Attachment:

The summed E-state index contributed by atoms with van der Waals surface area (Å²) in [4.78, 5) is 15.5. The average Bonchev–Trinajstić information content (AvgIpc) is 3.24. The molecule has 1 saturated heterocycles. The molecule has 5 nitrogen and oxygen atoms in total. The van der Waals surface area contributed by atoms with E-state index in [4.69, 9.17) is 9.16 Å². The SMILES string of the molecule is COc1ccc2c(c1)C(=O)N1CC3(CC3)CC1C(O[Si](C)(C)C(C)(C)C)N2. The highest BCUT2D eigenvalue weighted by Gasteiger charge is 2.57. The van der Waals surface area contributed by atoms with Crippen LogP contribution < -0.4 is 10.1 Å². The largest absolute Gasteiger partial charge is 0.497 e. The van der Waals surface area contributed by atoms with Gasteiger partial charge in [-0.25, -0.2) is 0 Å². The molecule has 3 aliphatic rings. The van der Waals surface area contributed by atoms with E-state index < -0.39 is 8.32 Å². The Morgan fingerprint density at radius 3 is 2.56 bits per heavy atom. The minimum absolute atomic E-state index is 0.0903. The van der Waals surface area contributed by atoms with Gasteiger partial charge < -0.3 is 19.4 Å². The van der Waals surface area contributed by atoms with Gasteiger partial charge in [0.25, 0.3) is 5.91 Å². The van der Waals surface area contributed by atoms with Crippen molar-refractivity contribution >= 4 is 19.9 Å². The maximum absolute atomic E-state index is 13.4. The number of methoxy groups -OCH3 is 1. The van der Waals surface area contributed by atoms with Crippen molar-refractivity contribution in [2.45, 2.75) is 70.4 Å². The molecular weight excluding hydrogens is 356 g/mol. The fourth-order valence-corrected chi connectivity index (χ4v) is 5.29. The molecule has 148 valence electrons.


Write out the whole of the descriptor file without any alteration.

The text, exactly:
The summed E-state index contributed by atoms with van der Waals surface area (Å²) in [4.78, 5) is 15.5. The average Bonchev–Trinajstić information content (AvgIpc) is 3.24. The molecule has 1 saturated heterocycles. The molecule has 5 nitrogen and oxygen atoms in total. The van der Waals surface area contributed by atoms with E-state index in [4.69, 9.17) is 9.16 Å². The SMILES string of the molecule is COc1ccc2c(c1)C(=O)N1CC3(CC3)CC1C(O[Si](C)(C)C(C)(C)C)N2. The highest BCUT2D eigenvalue weighted by Gasteiger charge is 2.57. The van der Waals surface area contributed by atoms with Crippen LogP contribution < -0.4 is 10.1 Å². The largest absolute Gasteiger partial charge is 0.497 e. The van der Waals surface area contributed by atoms with Gasteiger partial charge in [-0.25, -0.2) is 0 Å². The molecule has 3 aliphatic rings. The van der Waals surface area contributed by atoms with E-state index < -0.39 is 8.32 Å². The Morgan fingerprint density at radius 3 is 2.56 bits per heavy atom. The minimum absolute atomic E-state index is 0.0903. The van der Waals surface area contributed by atoms with Gasteiger partial charge < -0.3 is 19.4 Å². The van der Waals surface area contributed by atoms with Gasteiger partial charge in [0.25, 0.3) is 5.91 Å². The van der Waals surface area contributed by atoms with Crippen molar-refractivity contribution >= 4 is 19.9 Å². The maximum absolute atomic E-state index is 13.4. The number of methoxy groups -OCH3 is 1. The van der Waals surface area contributed by atoms with Crippen molar-refractivity contribution in [2.45, 2.75) is 70.4 Å². The molecular weight excluding hydrogens is 356 g/mol. The fourth-order valence-corrected chi connectivity index (χ4v) is 5.29. The molecule has 148 valence electrons.